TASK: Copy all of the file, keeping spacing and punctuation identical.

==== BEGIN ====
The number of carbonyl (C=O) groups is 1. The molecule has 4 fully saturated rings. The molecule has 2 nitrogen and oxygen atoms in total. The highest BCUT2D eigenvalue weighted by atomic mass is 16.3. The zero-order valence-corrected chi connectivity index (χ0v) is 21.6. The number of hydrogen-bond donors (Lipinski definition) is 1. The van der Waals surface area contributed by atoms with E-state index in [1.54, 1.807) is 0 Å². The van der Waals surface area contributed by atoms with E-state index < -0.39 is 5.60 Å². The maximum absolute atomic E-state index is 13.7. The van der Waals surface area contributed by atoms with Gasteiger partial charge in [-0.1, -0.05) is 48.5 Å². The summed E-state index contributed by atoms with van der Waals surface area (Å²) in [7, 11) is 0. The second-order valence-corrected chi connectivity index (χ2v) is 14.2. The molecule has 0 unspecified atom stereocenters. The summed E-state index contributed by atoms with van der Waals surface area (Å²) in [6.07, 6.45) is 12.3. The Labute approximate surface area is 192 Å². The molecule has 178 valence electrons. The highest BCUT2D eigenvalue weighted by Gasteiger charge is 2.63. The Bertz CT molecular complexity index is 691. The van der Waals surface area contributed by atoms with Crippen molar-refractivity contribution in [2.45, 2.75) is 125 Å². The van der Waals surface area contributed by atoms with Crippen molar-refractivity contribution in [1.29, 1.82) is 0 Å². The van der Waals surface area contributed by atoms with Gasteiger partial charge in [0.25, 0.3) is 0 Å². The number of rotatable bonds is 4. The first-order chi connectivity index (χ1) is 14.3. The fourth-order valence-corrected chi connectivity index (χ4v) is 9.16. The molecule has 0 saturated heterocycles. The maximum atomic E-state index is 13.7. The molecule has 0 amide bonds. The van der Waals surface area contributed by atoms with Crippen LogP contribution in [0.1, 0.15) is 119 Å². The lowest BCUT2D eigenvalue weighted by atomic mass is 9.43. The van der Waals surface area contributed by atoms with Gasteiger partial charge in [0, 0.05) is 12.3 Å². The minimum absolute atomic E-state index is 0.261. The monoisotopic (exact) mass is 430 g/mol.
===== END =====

The number of carbonyl (C=O) groups is 1. The molecule has 4 fully saturated rings. The molecule has 2 nitrogen and oxygen atoms in total. The highest BCUT2D eigenvalue weighted by atomic mass is 16.3. The zero-order valence-corrected chi connectivity index (χ0v) is 21.6. The number of hydrogen-bond donors (Lipinski definition) is 1. The van der Waals surface area contributed by atoms with E-state index in [1.54, 1.807) is 0 Å². The van der Waals surface area contributed by atoms with E-state index < -0.39 is 5.60 Å². The maximum absolute atomic E-state index is 13.7. The van der Waals surface area contributed by atoms with Gasteiger partial charge in [-0.1, -0.05) is 48.5 Å². The summed E-state index contributed by atoms with van der Waals surface area (Å²) in [7, 11) is 0. The second-order valence-corrected chi connectivity index (χ2v) is 14.2. The molecule has 0 unspecified atom stereocenters. The summed E-state index contributed by atoms with van der Waals surface area (Å²) in [6.07, 6.45) is 12.3. The Labute approximate surface area is 192 Å². The molecule has 178 valence electrons. The highest BCUT2D eigenvalue weighted by Gasteiger charge is 2.63. The Bertz CT molecular complexity index is 691. The van der Waals surface area contributed by atoms with Crippen molar-refractivity contribution in [2.45, 2.75) is 125 Å². The van der Waals surface area contributed by atoms with Crippen molar-refractivity contribution in [1.29, 1.82) is 0 Å². The van der Waals surface area contributed by atoms with Gasteiger partial charge in [0.25, 0.3) is 0 Å². The number of rotatable bonds is 4. The first-order chi connectivity index (χ1) is 14.3. The fourth-order valence-corrected chi connectivity index (χ4v) is 9.16. The molecule has 0 saturated heterocycles. The maximum atomic E-state index is 13.7. The molecule has 0 amide bonds. The van der Waals surface area contributed by atoms with Crippen LogP contribution in [0.1, 0.15) is 119 Å². The lowest BCUT2D eigenvalue weighted by atomic mass is 9.43. The van der Waals surface area contributed by atoms with Gasteiger partial charge in [0, 0.05) is 12.3 Å². The minimum absolute atomic E-state index is 0.261. The monoisotopic (exact) mass is 430 g/mol.